Can branded mobile apps make a comeback?


Remember Kraft's iFood Assistant? The meal planning/shopping assistant application was one of the first breakout hits in Apple's (NASDAQ:AAPL) App Store--launched in November 2008, iFood Assistant eschewed the free download approach common among consumer-branded apps, instead carrying a 99-cent price tag along with a wealth of recipes, how-to videos, coupons and related culinary-themed content. Consumers ate it up, and for a time, iFood Assistant even topped the App Store's Paid Apps list. But as a new Deloitte study points out, comparable success stories are few and far between: The Volkswagen Touareg Challenge and Audi A4 Driving Challenge racing games were hits in their time, but on the whole, only a small handful of mobile apps published by major consumer and healthcare brands have eclipsed the 1 million download milestone. Most fail badly: Eighty percent of branded apps under the Deloitte microscope failed to reach even 1,000 total downloads.

Given that both the quality and quantity of mobile applications have increased exponentially since iFood Assistant and Volkswagen Touareg Challenge reigned over the App Store, the continued viability of consumer-branded apps is a huge question mark. Deloitte notes that at the time Volkswagen scored with its simulation games, there were few comparable experiences available to iPhone users--here in 2011, a title like Firemint's Real Racing 2, developed at a cost of $2 million, makes Volkswagen Touareg Challenge seem as antiquated as a horse-drawn carriage. But consumer brands can't simply concede defeat in mobile, either. Deloitte states that more than three quarters of mobile app users expect brand-name companies to offer a branded app--not only that, but they expect that app to offer a more user-friendly experience than the company's mobile website.

From a historical perspective, the vast majority of branded mobile apps have fallen into one of two categories: Games and Utilities. Brands almost certainly can't compete with dedicated mobile game developers and publishers in the current app environment, which means they must stake their claim in the utilities segment. Deloitte credits iFood Assistant's popularity to a series of factors like social networking interaction (users can upload and share their own recipes), customer loyalty tools like coupons and discounts, targeted recipes and offers customized according to consumer usage habits, integration with smartphone features (e.g., a GPS-enabled store finder) and the prominence of the Kraft brand throughout the app experience. In essence, iFood Assistant succeeded not simply because the Kraft brand and products lent themselves to compelling and useful mobile experiences, but because Kraft identified how to leverage the larger marketing opportunities inherent in mobile technology. Most companies can't pull all that off.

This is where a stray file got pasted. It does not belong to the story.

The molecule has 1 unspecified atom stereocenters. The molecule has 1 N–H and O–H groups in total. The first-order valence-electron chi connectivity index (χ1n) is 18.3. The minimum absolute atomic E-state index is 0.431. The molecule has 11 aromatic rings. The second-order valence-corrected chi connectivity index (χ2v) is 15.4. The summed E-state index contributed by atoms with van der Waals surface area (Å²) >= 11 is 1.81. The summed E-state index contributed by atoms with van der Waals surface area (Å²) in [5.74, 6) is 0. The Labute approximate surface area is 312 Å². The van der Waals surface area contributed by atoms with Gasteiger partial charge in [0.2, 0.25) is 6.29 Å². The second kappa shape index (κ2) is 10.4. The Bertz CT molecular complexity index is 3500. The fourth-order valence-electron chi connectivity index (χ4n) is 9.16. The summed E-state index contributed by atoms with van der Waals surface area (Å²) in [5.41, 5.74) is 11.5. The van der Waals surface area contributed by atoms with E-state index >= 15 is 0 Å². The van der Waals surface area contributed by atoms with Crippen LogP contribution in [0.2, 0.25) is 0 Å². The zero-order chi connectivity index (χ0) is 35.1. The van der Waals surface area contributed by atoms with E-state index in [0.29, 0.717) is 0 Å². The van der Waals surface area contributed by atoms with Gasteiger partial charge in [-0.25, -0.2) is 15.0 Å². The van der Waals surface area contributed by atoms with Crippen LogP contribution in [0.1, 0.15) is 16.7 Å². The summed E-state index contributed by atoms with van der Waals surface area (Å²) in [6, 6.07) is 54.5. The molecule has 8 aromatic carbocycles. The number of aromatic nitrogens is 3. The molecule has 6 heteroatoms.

But those brands that can pull it off pose a serious threat to the present app store status quo. As always, discovery remains a massive challenge facing mobile software developers--with more than 425,000 applications in the App Store alone, it's virtually impossible for consumers to find apps with unfamiliar names or titles created by unheralded developers. Branded applications don't suffer from that dilemma. Plug a familiar consumer brand keyword into an app's name and its discoverability explodes--it's like search engine optimization, only optimized for the App Store instead. Consumer brands also enjoy the kinds of marketing opportunities and advertising budgets that startups can only dream about--they can promote their apps in their television commercials, print ads and billboards, in direct marketing efforts and on the labels of their products. This recent Geico commercial not only mocks the stupidity of some smartphone apps but also promotes the insurance company's own stupid app, the BroStache. If brands can create innovative, engaging apps to rival the best the App Store has to offer and flex their marketing muscle to fuel consumer interest, all bets are off.

The next wave of branded apps also could shake up the emerging location-based daily deals segment. Just this week, mobile social network foursquare began leveraging its location-tracking capabilities and wealth of customer data to offer targeted deals from partners LivingSocial, Gilt Groupe's Gilt City subsidiary, AT&T (NYSE:T) Interactive, BuyWithMe and Zozi. What's to stop consumer brands from delivering their own personalized, location-specific bargains within their GPS-enabled smartphone apps? Starbucks offers its own in-store mobile payment solution, enabling consumers to pay for coffee via smartphone, manage their Starbucks Card account, reload their card balance and locate nearby locations--can other chains and franchises be far behind with mobile payment apps of their own? The possibilities are limitless. Maybe consumer brands can no longer keep pace on mobile games, but that doesn't mean their apps can't be game-changers.--Jason